|JAMES JANECKA, Warden,|
On February 12, 1998, a New Mexico state court sentenced Benjamin Romero to a total of fifteen years incarceration for convictions on four counts in connection with a burglary. The court suspended his sentence and imposed a three year probationary period. Prior to sentencing, Mr. Romero signed a plea agreement in which he agreed that if he violated the terms of his probation, his probation would be revoked and his sentence would be subject to habitual offender enhancements. After he violated his probation, the court revoked his suspended sentence and imposed an eighteen year prison sentence based on habitual offender enhancements, with eight years of the sentence suspended and with credit for time served. After serving five years of the enhanced sentence, Mr. Romero was released on probation, which he again violated. The court revoked his probation and reinstated his eighteen year sentence with credit for time served.
In New Mexico state court, Mr. Romero filed a Motion for Amended Judgment-Sentence and for an Order of Discharge on the grounds that the reinstatement of his sentence constituted an improper double penalty. After the court rejected his claims, he filed this habeas petition in the United States District Court for the District of New Mexico. He argues that his sentence violates the Double Jeopardy and Due Process protections of the United States Constitution. The Magistrate Judge found that Mr. Romero's argument raised only matters of state law and that neither due process nor the prohibition against double jeopardy was implicated in Mr. Romero's sentence. The district court adopted the findings of the magistrate judge and dismissed the petition. Discussion
A prisoner may appeal the denial of a motion for relief under 28 U.S.C. § 2254 only if the district court or this Court first issues a COA. 28 U.S.C. § 2253(c)(1)(A). A COA will issue "only if the applicant has made a substantial showing of the denial of a constitutional right." 28 U.S.C. § 2253(c)(2). In order to make such a showing, a petitioner must demonstrate that "reasonable jurists could debate whether . . . the petition should have been resolved in a different manner or that the issues presented were adequate to deserve encouragement to proceed further." Slack v. McDaniel, 529 U.S. 473, 484 (2000) (internal quotation marks omitted).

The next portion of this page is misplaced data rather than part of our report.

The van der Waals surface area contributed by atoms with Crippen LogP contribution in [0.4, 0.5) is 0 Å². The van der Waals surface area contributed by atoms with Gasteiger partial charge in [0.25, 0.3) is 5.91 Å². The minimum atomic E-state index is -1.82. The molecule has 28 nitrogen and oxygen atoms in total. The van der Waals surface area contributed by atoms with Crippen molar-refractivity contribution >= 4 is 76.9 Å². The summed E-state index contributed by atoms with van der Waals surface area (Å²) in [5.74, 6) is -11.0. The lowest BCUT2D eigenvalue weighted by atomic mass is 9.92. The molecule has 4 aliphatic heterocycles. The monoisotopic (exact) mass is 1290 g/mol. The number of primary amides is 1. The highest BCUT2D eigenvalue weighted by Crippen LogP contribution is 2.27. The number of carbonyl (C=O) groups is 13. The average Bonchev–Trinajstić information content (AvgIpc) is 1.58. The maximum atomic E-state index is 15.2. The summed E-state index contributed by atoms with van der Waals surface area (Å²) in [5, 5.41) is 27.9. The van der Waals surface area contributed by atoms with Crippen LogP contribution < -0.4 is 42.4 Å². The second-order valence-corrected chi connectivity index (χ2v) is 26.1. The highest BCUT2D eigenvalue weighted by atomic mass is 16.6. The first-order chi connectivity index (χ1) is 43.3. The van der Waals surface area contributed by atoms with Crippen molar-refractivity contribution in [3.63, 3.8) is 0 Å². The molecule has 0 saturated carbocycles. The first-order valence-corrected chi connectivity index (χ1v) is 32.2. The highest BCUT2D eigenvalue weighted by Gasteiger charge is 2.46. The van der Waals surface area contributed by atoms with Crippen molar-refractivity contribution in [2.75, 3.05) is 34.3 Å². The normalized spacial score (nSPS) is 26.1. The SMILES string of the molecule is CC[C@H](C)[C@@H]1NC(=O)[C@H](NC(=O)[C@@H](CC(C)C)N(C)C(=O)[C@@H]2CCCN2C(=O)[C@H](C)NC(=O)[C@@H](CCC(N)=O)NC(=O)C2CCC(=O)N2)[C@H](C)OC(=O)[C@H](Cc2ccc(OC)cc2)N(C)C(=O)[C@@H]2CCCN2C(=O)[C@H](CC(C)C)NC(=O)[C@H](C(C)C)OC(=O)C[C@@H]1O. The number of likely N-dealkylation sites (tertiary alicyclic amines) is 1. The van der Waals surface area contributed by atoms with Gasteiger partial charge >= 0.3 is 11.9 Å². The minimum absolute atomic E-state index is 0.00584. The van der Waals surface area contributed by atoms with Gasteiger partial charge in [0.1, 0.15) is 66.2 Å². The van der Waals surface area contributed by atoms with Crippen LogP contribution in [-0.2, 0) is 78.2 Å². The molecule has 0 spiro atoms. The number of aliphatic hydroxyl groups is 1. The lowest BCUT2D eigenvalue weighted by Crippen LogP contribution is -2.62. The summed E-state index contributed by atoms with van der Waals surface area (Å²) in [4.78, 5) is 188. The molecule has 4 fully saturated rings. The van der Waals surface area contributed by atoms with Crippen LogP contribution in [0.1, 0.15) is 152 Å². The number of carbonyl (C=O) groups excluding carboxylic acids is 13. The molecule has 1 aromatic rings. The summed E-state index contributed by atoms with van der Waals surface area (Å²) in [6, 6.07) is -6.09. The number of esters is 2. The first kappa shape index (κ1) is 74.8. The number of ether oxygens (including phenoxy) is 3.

"[I]t is not the province of federal habeas court to reexamine state-court determinations on state-law questions. In conducting habeas review, a federal court is limited to deciding whether a conviction violated the Constitution, laws, or treaties of the United States." Estelle v. McGuire, 502 U.S. 62, 67 (1991). Mr. Romero has grounds for his habeas petition only if the New Mexico court violated the federal constitution when it applied the sentencing enhancements under New Mexico law.
Mr. Romero argues that his enhanced sentence violated the Double Jeopardy Clause. We have held, however, that "[b]ecause sentences enhanced under the habitual offender statutes are not punishment for the prior offense, they do not normally raise double jeopardy issues." Yparrea v. Dorsey, 64 F.3d 577, 579 (10th Cir. 1995). Mr. Romero does not put forth any argument to suggest that New Mexico's sentencing enhancement law differs from those previously held constitutional.
Mr. Romero also argues that the New Mexico court violated his right to due process. The Due Process Clause of the Fourteenth Amendment prohibits state courts from depriving persons of life, liberty, or property except in accordance with law and established legal procedures. Under New Mexico law, sentencing enhancements may be applied until the defendant has served his entire sentence, including parole. State v. Roybal, 903 P.2d 249, 252 (N.M. 1995). Mr. Romero had not completed his probation at the time the sentencing enhancements were applied. Since the sentencing enhancements were authorized under a state law that does not violate the federal Constitution, the New Mexico court did not violate Mr. Romero's federal due process rights by applying them.
Because we find that reasonable jurists could not debate whether Mr. Romero's petition should have been resolved in a different manner, we DENY Mr. Romero's request for a COA and DISMISS this appeal.
Entered for the Court,
Michael W. McConnell
*.This order is not binding precedent except under the doctrines of law of the case, res judicata and collateral estoppel. It may be cited, however, for its persuasive value consistent with Fed. R. App. P. 32.1 (eff. Dec. 1, 2006) and 10th Cir. R. 32.1 (eff. Jan. 1, 2007).